West Coast storm: Locals heartbroken as scale of clean-up job hits home

The rain has cleared, leaving behind a massive clean-up job on the West Coast.

Authorities are scrambling to assess the damage to the region and fix the Waiho Bridge, which connects the coast to Otago.

For Michael Mitchell, the rain brought heartbreak, his home soaked for the third time.

"It's coming up more than it was an hour ago," Mitchell told Newshub

His backyard is more like a pool, his wheelbarrow is almost completely submerged.

"It just got worse and worse until, I don't know, it might have been 1am or 2am - and then it came into the house and just kept flooding," he said.

Overnight, firefighters waded through Hokitika's main street while the floodwaters threatened the township's tourist businesses. Emergency workers were pumping the water out, trying to keep up the best they could.

West Coast storm: Locals heartbroken as scale of clean-up job hits home
Photo credit: Newshub.

Harry Collett, Chief Fire Officer for Hokitika, said the water peaked around 4am and the firefighters could keep it at bay since then. 

An elderly woman died just north of Hokitika after getting caught in flood waters in Arahura Valley. She was swept away in a strong current trying to cross the flood waters by foot.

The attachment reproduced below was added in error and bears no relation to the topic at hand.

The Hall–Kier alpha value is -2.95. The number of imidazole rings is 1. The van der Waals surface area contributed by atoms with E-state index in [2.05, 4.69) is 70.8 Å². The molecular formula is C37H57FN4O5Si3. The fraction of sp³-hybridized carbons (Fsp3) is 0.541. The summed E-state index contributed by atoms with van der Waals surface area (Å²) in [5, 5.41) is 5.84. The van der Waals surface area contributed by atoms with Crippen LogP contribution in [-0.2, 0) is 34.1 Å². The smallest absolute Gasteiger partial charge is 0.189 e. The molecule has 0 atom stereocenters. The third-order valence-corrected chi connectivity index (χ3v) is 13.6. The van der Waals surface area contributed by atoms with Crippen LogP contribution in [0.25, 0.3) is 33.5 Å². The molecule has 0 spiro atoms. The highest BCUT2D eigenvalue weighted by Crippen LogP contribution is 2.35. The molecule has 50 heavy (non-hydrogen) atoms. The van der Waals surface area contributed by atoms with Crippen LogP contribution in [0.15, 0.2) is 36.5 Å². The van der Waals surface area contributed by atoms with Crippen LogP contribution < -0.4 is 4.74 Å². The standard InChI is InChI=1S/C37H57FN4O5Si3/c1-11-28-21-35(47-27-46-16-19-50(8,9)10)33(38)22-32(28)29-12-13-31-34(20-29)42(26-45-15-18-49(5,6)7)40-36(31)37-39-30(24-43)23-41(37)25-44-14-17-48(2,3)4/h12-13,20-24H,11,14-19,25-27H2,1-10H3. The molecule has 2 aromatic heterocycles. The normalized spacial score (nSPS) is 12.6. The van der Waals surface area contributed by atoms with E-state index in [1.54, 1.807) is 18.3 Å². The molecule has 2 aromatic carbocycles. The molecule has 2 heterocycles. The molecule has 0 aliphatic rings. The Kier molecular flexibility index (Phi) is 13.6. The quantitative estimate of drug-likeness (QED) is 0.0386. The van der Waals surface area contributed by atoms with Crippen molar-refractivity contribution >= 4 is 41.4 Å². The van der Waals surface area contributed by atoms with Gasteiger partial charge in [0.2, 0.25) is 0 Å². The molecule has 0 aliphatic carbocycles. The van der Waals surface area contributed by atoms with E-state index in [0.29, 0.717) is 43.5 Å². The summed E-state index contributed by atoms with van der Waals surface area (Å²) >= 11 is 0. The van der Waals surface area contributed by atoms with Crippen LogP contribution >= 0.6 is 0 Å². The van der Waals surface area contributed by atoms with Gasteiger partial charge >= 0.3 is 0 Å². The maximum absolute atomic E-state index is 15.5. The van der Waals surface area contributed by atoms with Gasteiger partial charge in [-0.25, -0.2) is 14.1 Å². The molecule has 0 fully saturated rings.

Civil Defence took to the air to survey the damage along the coastline.

All the rivers are still running high, leaving behind remnants of the storm that packed a punch in a 36-hour drenching along Westland.

At Franz Josef, not much is left of the Waiho Bridge, a component of State Highway 6 that connects the West Coast to Central Otago.

Jake Schonburger watched on as it was ripped away by the raging torrent just before dark

"It was pretty impressive, you'd never see anything like that in your life, just being in the right place at the right time," he told Newshub.

Fox Glacier resident Taui Hanna is stranded on the wrong side of the river, and has no idea how he'll get home again.

"Now I don't know what to do; I've got no clothes, I've got no food, and everything I own is there. I've got nothing. Just what I'm wearing is what I own." 

The storm is gone and the sun is finally out, but the effects will be felt for months to come.

Newshub.

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